Photo: flickr/State Farm

Last year was a very bad year for wildfire damage across the U.S., and it’s only going to get worse. One way to counteract this increasing danger is to build smarter. A new study shows just how bad the problem has gotten, and suggests building smarter means being more intentional about where we build.

While many factors play into the increasing destruction, including drought and heat driven by climate change, rampant homebuilding in the so-called “wildland-urban interface,” or WUI, over the last few decades has really driven up the risks and the costs of fires, according to the study.

Published in the Proceedings of the National Academy of Sciences, it found that homebuilding in areas that were once sparsely settled grew rapidly over the two decades from 1990 to 2010, creating a collective area bigger than Washington state that’s now at risk of wildfire damage. In fact, even though the WUI represents less than one tenth of the land area of the contingous United States, 43 percent of all new homes built over the two decade study period were built there.

The proportion of new WUI area from 1990 to 2010 due to housing growth alone was greater than 80% in all but four northeastern states.
Illustration: Radeloff et al./SILVIS Lab/University of Wisconsin-Madison

This is problematic for two main reasons, according to the study. First, more fires can accidentally be started by people. Second, once a fire gets going at the WUI it’s harder to fight because of the human and property risk. Letting a fire just burn out is no longer an option when valuable property stands in its way.

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More than 10 million acres of the country were burned during the 2017 wildfire season with a cost of $2 billion, making it the most costly season ever according to the study. In California alone, five of the state’s worst wildfires on record took place last year.

With help from the U.S. Department of Agriculture and the U.S. Geological Survey, the authors were able to juxtapose information from the USGS’ National Land Cover Database on modified Census data. With this overlay, they determined that 9.5 percent, or 190 million acres, of the continental United States fell into the WUI in 2010, and that the number of houses within the WUI increased from 31 million to more than 43 million between 1990 and 2010.

Only the District of Columbia had negative absolute growth in the WUI (homes, people, and area) between 1990 and 2010.
Graphic: Radeloff et al./SILVIS Lab/University of Wisconsin-Madison

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Volker Radeloff, a professor of forest and wildlife ecology at UW-Madison and lead author on the study, told Earther that the WUI is a very attractive place to live.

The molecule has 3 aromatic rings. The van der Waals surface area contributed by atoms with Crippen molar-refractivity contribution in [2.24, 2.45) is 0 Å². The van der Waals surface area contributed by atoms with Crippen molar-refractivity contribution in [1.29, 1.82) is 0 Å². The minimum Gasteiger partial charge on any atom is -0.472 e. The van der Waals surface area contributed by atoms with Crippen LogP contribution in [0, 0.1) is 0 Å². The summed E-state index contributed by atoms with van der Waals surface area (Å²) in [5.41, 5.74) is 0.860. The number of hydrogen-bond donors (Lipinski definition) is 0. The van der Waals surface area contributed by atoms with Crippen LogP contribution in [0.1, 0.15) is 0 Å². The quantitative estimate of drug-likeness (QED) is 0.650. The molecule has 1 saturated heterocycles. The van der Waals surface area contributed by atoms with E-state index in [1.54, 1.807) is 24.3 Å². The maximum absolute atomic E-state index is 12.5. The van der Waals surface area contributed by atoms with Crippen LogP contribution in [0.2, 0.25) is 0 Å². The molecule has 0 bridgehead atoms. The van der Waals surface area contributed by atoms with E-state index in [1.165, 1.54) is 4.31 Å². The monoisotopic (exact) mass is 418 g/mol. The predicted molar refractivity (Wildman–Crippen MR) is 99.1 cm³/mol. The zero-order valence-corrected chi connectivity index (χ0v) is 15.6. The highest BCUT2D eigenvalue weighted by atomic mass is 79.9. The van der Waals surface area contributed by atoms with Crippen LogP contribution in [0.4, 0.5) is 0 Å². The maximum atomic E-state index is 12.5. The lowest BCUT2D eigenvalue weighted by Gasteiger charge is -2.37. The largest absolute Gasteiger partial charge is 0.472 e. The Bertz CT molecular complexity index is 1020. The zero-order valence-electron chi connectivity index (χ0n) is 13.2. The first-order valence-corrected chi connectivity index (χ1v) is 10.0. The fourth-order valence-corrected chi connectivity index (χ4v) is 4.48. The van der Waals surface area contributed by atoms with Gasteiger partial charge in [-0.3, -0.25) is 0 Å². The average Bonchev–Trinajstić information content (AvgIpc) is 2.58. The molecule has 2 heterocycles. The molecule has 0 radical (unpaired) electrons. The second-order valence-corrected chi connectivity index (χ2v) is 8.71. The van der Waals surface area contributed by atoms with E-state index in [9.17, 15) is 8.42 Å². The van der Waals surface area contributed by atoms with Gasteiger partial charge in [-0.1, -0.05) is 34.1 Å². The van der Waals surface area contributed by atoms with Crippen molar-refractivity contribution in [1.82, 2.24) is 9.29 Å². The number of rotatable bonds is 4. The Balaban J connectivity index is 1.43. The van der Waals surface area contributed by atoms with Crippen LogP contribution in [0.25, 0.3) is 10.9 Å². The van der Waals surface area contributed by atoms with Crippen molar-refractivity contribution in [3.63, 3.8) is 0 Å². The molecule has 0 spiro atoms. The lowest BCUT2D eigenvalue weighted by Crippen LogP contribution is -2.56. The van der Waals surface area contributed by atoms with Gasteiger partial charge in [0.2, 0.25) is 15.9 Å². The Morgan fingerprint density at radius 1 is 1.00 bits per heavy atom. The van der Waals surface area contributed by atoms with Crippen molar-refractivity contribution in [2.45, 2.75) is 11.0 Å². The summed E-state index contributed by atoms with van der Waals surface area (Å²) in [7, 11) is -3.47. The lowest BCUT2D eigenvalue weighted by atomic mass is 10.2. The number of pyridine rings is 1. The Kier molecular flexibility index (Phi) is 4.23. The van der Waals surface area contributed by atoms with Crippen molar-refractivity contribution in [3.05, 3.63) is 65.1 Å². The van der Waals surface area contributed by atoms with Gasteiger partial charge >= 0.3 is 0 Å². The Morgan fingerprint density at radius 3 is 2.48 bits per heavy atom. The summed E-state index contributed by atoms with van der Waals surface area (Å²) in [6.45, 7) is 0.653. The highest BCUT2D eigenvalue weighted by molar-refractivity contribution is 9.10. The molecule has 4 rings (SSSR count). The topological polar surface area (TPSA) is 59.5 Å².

“Many folks like to be close to nature,” he said. “The WUI is often also the place where it cheaper to own a house. So making cities both attractive and affordable is one important way to limit WUI development.”

Radeloff said that state and federal agencies can help support communities to come up with better land use plans that don’t exacerbate the WUI problem. Moving into a new suburban or exurban community may seem ideal for the privacy, affordability, and beauty it offers—but this type of development also can also up the wildfire risk. As metropolitan areas sprawl out more and more, it’s important to consider this impact when determining where to live.

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For communities that are already in the WUI, there’s an urgent need to become “fire-adapted,” according to the USDA. This includes “reducing wildland vegetation in and around high-risk areas, removing flammable vegetation directly around homes, and reducing the flammability of homes.”

The study is also the first to establish that 97 percent of the growth in the WUI over recent decades was attributable to homebuilding, while only 3 percent was due to vegetation regrowth into previously developed or agricultural areas.

Radeloff said that there was a lot of new WUI created east of the Mississippi, and even though the likelihood of fires is lower there than throughout the West, destructive wildfires do occur. In the West, there are far more public lands that are off-limits to development, and rough terrain along with arid climates also inhibit growth west of the Mississippi.

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Radeloff also warned that as the climate changes, the likelihood for wildfires will continue to go up.

“How much is hard to predict, but the current pattern of more fires and more houses in the path of those fires, is a dangerous combination,” he said.